In warmer climates, the center line is defined by reflective Bott’s Dots stuck onto freeways with epoxy, but here, in snow country, snow plows scrape them right off, so highways are striped old-school style–with trucks and hoses and spray nozzles. Sometimes the paint is garnished with a shrapnel glitter of reflective glass beads for better visibility.
(When I was a kid, the dashed passing-lane stripes always reminded me of the dashed middle lines in those amazingly racist red Big Chief Tablets that we had to buy for school every year, along with our Elmer’s Glue, Crayola Crayons, and Ticonderoga #2 pencils.)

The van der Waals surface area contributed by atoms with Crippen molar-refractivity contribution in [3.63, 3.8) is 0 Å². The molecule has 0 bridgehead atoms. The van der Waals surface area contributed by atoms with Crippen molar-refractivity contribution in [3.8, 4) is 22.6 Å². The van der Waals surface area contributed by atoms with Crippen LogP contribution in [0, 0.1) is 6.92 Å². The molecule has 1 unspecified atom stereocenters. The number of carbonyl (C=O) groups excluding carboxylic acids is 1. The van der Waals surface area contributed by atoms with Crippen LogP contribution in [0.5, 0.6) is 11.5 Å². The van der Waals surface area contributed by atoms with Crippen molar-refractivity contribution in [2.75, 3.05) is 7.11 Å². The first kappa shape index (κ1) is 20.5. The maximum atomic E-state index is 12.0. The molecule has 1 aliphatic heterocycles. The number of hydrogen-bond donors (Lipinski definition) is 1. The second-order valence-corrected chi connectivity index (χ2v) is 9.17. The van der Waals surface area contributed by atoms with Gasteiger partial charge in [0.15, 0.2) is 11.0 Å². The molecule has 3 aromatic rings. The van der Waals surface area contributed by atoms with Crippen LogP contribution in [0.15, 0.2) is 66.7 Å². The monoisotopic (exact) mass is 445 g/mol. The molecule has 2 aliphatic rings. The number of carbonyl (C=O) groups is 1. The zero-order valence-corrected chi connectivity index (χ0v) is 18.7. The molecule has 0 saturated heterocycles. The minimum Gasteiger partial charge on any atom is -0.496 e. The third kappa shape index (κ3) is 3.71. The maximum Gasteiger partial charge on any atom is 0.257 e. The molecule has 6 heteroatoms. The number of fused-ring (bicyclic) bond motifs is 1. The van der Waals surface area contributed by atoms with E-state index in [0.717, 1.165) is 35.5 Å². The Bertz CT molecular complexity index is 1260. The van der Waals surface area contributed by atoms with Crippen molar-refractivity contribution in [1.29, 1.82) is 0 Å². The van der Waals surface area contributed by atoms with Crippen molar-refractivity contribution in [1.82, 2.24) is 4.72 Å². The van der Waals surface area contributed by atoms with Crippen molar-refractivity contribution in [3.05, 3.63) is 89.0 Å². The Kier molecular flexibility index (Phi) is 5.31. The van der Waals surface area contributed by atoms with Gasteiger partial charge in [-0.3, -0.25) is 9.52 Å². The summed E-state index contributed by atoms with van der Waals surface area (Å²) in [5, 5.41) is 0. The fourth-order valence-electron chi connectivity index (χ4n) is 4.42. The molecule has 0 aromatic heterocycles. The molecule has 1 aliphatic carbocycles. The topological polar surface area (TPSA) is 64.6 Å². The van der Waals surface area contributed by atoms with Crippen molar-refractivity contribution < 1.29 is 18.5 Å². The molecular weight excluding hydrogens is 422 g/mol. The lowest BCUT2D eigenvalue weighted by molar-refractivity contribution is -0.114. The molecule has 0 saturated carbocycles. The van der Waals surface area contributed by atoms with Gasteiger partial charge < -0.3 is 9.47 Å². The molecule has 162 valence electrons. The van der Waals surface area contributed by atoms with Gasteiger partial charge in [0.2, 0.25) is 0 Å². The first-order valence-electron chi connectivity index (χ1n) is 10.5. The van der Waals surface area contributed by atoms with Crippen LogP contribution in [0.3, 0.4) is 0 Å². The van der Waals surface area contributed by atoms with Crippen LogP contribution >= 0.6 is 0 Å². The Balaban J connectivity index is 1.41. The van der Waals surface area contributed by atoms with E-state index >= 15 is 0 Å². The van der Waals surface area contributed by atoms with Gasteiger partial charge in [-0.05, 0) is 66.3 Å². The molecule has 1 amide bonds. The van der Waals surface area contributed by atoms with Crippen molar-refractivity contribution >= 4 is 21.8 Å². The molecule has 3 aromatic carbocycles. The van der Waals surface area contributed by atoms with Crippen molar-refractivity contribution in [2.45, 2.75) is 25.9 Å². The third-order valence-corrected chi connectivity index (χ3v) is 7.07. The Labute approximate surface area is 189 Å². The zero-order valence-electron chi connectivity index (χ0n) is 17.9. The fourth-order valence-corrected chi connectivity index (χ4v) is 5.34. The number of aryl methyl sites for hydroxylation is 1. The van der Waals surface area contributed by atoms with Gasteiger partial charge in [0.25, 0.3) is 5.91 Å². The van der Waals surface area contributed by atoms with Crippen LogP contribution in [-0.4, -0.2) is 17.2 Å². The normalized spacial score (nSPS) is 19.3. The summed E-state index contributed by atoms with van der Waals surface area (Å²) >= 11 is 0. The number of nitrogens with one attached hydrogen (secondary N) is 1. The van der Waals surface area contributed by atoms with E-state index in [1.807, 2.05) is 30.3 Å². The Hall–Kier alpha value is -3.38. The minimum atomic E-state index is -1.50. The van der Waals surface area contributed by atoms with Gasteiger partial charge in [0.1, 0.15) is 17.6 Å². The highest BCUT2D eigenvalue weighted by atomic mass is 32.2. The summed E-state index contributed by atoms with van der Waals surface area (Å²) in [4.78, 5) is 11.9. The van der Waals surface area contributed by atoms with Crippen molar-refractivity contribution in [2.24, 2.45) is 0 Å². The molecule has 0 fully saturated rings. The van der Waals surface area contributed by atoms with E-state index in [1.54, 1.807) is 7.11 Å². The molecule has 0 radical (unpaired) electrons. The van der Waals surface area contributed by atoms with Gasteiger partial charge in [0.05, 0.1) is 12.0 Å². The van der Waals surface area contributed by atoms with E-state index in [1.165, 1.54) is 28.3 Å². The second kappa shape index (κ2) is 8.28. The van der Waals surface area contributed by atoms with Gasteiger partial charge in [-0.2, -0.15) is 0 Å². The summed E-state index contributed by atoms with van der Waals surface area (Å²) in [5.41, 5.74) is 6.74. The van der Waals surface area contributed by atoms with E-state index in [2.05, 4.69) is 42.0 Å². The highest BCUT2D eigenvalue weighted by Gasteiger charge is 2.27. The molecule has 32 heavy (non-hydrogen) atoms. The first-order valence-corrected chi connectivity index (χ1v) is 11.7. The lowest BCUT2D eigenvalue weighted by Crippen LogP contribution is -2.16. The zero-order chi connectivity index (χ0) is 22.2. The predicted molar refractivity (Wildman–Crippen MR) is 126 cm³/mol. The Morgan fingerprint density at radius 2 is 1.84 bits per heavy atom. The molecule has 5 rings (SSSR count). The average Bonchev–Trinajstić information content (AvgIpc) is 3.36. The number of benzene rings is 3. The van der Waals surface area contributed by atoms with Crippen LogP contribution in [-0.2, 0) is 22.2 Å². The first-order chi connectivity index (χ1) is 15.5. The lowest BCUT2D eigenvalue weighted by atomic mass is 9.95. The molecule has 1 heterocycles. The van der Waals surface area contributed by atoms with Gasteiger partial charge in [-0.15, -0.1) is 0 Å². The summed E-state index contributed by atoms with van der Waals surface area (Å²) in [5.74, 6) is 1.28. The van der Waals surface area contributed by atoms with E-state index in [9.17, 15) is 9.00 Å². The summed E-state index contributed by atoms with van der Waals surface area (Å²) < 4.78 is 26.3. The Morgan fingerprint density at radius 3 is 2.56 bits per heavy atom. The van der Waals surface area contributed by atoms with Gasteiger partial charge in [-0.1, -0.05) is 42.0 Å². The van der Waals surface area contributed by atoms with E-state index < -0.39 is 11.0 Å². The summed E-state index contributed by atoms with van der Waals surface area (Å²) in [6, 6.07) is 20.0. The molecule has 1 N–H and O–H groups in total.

Here, the center line can sometimes be tricky and elusive. Have you ever been unexpectedly caught in a bad snowstorm? The tense drive home–head hanging out the side window when the flurries get too bad, trying to find the center line? Bracing for the invisible collision?
(I was skipped forward, so never really became adept at penmanship. I sign my books with the leaning, too-careful cursive of a first-grader. Without any lines I go off the road completely, which is okay, because lines are overrated anyway and I have 4-wheel drive, but still . . . off road is off road and on the highway there’s too much traffic to write over the center line.)
Here, it’s three degrees below zero already tonight. More storms and flurries on their way.
I’m hanging my head out the window looking for that shimmer of yellow, some tiny glint of spark not snow, to guide my way back to who and where I was before.